Enter the herpes virus.
Herpes simplex is a nasty little virus.  It comes in two basic flavours.  Traditionally type 1 was associated with cold sores and type 2 with genital lesions.  However, due to people putting their lips in places they don't belong over the last couple of centuries there is now plenty of overlap between the two.  Most importantly, herpes is transmitted by direct skin-to-skin contact and can shed from one person to another in the absence of a visible cold sore or blistering rash.  In other words, a mohel who, on Thursday will develop a cold sore on his lower lip will be contagious at the bris he performs on Monday.  After a suitable incubation period the infant will develop a herpes lesion at the site of contact and it will be 100% the mohel's fault.
So now the halachic debate begins.  If the purpose of MBP is to prevent health complications but it itself has to potential to harm the infant then how can it be performed?  If MBP is an essential part of the bris milah for mystical reasons then is the risk of herpes transmission acceptable in order to do the circumcision correctly?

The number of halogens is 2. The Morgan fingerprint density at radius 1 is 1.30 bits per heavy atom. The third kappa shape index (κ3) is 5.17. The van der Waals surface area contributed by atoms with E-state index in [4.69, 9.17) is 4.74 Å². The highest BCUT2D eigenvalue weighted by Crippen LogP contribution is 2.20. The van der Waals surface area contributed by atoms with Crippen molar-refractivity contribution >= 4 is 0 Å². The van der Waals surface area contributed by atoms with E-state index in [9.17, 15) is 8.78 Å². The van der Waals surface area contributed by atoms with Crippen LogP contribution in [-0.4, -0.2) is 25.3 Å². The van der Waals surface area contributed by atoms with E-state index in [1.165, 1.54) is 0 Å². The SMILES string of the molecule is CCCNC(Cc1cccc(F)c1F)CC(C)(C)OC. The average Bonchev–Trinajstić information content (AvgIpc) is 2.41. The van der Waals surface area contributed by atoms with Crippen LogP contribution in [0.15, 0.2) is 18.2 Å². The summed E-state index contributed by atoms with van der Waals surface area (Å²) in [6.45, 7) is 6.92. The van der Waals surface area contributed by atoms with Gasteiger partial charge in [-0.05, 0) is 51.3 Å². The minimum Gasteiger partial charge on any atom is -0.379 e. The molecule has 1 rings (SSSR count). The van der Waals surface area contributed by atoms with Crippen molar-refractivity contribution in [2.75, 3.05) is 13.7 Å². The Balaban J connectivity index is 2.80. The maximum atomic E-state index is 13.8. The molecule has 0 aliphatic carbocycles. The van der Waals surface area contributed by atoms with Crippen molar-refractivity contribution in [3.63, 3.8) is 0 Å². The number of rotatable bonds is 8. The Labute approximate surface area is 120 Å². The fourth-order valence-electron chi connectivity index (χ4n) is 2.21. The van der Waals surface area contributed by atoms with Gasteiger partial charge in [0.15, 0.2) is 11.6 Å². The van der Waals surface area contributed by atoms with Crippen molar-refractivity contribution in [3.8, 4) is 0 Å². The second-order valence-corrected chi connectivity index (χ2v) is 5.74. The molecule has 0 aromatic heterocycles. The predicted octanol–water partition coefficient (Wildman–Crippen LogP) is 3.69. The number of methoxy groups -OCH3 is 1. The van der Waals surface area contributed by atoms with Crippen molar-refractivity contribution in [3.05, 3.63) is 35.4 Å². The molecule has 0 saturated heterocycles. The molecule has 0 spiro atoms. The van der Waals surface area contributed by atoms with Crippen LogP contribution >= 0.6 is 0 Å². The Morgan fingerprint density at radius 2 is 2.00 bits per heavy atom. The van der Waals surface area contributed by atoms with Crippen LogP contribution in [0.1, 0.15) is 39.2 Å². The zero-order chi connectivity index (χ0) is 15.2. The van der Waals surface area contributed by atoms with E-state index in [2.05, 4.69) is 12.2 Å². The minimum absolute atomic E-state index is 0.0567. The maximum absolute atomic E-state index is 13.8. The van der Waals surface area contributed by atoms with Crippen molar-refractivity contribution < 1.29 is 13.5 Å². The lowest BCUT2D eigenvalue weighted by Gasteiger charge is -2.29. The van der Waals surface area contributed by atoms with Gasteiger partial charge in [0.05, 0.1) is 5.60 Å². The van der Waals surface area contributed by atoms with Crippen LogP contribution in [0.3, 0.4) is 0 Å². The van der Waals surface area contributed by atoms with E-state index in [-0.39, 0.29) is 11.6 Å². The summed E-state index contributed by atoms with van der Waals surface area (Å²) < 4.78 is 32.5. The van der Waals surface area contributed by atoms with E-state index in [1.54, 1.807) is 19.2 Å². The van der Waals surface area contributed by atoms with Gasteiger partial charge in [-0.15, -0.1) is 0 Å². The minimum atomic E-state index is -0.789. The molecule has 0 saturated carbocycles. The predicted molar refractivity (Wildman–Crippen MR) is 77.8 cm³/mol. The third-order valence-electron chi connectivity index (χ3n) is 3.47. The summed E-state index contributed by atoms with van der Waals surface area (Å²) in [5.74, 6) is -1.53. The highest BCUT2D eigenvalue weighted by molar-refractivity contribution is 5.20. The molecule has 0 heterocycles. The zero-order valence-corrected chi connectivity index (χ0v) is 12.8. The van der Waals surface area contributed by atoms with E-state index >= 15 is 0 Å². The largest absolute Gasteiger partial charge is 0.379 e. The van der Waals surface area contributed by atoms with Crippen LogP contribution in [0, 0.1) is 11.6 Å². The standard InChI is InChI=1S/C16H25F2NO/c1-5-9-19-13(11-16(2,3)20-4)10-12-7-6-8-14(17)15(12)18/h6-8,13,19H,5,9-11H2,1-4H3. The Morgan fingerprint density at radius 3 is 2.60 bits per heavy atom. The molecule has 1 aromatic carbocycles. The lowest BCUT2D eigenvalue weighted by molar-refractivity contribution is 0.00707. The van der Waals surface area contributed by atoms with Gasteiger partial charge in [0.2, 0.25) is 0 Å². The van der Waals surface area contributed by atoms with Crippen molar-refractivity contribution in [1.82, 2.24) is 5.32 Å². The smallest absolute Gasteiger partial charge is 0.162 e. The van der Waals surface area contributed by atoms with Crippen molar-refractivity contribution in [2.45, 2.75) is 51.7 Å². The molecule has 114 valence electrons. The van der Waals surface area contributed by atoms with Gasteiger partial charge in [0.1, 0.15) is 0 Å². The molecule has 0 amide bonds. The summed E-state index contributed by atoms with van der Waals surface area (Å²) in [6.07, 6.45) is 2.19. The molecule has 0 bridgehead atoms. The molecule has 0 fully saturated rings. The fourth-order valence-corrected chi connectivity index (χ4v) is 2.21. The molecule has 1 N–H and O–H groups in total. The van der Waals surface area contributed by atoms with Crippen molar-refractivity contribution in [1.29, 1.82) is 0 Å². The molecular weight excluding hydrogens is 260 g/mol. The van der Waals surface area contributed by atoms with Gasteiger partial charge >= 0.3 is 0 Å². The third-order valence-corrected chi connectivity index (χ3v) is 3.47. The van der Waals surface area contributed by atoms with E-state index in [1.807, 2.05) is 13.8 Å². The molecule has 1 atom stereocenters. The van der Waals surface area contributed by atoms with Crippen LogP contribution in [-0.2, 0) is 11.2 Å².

There is ample support in our legal literature for the direct MBP position.  What is truly a shame and what shows the weakness of direct MBP's supporters is their refusal to deal with the problem of herpes.  Like historical revisionists who repaint history to support a pre-determined "We were all Chareidi until those blasted Reformers showed up" version the supporters of MBP resort to scientific revisionism in order to avoid the nasty implications their position implies.  Hence we have Rav Avi Shafran's latest piece in which we find the following statement.